Conference Center. A new outreach program, the “Summer Neighborhood Recreational
Program,” was started. In
addition, the congregation pledged support to Holy Cross Mission.
Rev. James Haney came to St. Christopher’s in
January of 1979, and he devoted twenty-six years of
service to the members of St. Christopher’s before retiring
in March of 2005. His positive, meaningful
impact upon church members was profound and lasting.
The Visiting Nurse
Services and the Greek Orthodox Church congregation used a portion of St.
Christopher’s property (Harrington Hall)
until that property was sold in 1981. In 1983, the last
outstanding debt for St. Christopher’s building was paid
in full. Outreach programs in many areas
were started in the 1980s, and many continue today. The Adult Day Care Center
remains an important
part of the Lubbock community. Since 1979, St. Christopher’s food pantry program has grown
steadily. In addition to the regular food pantry services, the congregation provides Christmas gifts for
of the food pantry recipients.
St. Christopher’s many fellowship activities included Pascal dinners, religious
programs, Oktoberfest, Christmas teas, and “Newcomers’’ dinners. The annual barbeque,
the 1950s, was a source of fellowship and fund raising for many years. Because of Health Board
and changing life styles, the barbeque was reluctantly discontinued in 2001.
During the 1980s, the youth program continued
to grow, assisted by Associate Rector Rev. Rick Ward.
During this period, many children were active in Sunday school,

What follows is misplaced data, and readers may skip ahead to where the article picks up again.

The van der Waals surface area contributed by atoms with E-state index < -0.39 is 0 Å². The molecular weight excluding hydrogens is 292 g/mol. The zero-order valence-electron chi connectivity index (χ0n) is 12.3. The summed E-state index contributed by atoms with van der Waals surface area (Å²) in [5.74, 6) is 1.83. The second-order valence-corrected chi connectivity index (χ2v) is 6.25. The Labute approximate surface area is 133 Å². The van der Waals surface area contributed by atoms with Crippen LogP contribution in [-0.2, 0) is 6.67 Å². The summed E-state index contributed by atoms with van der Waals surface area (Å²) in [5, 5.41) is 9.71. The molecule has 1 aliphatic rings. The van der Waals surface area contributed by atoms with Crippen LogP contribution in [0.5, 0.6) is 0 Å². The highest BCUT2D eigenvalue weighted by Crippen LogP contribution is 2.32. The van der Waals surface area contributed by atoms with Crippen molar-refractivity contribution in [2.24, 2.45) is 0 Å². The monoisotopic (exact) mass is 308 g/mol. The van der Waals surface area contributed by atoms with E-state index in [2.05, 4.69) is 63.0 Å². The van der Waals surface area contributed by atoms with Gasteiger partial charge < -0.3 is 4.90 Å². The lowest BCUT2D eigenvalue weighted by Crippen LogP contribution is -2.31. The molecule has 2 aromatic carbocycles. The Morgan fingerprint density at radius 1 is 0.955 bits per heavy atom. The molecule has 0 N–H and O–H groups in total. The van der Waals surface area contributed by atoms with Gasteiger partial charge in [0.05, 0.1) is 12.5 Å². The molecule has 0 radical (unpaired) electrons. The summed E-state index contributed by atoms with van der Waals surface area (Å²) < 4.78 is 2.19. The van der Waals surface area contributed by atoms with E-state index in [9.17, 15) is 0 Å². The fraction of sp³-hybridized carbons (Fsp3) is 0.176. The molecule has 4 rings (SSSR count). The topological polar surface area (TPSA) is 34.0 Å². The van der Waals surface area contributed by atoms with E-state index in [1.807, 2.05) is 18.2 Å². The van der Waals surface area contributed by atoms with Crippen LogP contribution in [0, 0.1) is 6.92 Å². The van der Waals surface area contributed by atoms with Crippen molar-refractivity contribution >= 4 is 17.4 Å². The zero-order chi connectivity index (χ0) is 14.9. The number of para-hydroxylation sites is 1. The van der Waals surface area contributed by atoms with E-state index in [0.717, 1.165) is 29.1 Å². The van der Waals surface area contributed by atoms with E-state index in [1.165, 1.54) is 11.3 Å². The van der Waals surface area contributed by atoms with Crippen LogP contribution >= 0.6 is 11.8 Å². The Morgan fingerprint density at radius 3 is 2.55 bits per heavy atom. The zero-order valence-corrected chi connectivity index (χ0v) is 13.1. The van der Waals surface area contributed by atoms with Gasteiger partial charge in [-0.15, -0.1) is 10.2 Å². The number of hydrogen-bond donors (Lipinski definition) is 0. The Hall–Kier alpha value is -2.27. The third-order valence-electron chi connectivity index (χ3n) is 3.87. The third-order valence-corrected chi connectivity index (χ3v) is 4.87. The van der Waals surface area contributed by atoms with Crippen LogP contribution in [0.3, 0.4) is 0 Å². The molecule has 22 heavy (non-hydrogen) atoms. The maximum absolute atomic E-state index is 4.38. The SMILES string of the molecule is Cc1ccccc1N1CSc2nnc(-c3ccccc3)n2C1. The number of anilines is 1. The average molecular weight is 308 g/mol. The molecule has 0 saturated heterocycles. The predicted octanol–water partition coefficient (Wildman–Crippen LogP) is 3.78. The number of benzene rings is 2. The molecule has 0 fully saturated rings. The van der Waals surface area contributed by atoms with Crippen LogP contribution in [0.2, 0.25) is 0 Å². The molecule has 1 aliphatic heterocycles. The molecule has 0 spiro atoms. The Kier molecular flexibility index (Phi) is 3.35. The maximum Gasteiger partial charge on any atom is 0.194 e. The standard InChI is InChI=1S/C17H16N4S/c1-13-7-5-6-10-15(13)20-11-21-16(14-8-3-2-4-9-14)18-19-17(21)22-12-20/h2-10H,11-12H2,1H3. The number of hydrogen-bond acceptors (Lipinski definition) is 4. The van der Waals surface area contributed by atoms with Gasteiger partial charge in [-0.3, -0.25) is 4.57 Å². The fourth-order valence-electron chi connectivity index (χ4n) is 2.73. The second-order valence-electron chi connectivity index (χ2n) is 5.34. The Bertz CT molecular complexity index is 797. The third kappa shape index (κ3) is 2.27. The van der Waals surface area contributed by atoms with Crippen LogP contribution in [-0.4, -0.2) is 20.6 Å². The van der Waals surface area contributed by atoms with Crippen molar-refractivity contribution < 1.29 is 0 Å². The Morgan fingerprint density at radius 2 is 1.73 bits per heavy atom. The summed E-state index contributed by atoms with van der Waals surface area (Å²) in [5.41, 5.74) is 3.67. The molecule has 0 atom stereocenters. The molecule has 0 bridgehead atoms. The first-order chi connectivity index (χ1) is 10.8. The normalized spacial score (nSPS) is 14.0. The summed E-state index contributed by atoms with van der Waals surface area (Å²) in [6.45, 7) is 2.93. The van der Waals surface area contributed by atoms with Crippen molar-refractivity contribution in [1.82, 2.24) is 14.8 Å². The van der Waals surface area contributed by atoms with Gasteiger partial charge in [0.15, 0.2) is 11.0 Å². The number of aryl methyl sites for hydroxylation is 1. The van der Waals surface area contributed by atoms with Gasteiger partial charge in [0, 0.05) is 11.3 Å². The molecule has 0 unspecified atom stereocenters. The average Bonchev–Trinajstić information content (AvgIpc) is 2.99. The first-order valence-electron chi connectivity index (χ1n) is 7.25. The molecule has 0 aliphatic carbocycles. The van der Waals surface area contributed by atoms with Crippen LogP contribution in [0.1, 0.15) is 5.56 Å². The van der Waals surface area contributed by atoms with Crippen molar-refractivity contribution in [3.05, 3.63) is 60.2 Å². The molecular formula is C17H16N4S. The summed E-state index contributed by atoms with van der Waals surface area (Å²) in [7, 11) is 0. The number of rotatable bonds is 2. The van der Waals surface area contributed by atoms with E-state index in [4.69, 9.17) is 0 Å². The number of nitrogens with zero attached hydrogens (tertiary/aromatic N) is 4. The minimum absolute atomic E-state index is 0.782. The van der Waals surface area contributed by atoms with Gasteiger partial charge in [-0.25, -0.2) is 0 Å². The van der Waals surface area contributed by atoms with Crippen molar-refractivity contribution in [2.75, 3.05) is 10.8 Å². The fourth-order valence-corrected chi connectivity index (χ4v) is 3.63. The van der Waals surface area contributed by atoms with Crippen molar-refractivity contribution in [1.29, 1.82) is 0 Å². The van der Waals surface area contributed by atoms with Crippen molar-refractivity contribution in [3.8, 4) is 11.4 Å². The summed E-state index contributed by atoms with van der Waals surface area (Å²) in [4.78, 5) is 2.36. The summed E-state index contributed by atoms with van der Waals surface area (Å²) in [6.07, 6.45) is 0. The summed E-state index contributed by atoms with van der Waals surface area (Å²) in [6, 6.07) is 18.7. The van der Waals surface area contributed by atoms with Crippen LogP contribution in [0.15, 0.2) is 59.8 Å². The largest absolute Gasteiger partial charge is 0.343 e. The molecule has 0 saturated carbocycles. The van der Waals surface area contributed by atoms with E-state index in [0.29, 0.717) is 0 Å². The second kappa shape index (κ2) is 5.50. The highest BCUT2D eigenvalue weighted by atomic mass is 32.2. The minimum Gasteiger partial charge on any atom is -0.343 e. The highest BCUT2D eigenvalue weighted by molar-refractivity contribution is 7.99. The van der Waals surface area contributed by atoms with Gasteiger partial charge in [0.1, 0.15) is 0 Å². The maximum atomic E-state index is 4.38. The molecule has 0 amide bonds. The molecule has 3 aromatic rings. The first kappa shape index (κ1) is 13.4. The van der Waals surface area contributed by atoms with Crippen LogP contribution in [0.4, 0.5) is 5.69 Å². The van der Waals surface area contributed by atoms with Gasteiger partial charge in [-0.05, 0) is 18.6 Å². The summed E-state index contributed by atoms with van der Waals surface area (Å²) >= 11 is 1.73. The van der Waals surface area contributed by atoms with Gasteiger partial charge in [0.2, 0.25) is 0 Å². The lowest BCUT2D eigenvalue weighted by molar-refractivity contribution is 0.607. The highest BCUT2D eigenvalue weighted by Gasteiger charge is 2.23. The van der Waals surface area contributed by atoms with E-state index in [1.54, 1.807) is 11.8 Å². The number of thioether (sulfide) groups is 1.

camps, musical productions and
The next decade brought several church improvements,
including original stained glass memorial
windows built with contributions by church members.
In 1997, the members of St. Christopher’s
were tested by the embezzlement of more than $60,000 by
the church secretary. This theft was a huge financial blow to
our small church. The congregation,
however, rose to the challenge. Through the commitment of all of the members, the
church was able to
pay the annual DNWT apportionment and to meet the other financial obligations of the church.
buildings are in good condition, and maintenance is done as needed to maintain their
condition, including the recent
replacement of the heating and cooling system in the sanctuary and
undercroft. A Columbarium was added in 2002. Improved
lighting and fans now enhance the beauty
of the Nave. Outreach into the local neighborhood and the West Texas community
projects such as WHAM Camp, Happy Camp, and Promise Camp, and perhaps most meaningful,
significant space in the church building for the Lubbock Adult Day Care Center.
When Fr. Haney retired in 2005, the laity of
the congregation assumed many additional
responsibilities. The Rev. Canon David Veal, the Interim Rector, has encouraged
and sustained the
members of St. Christopher’s during this period.
Although the communicant size has been reduced
through the years, St. Christopher’s has remained
strong in its stewardship, outreach programs and fellowship.
The sense of family is a sustaining force
in St. Christopher’s, and programs such as the Foyer Dinners have helped
to maintain closeness among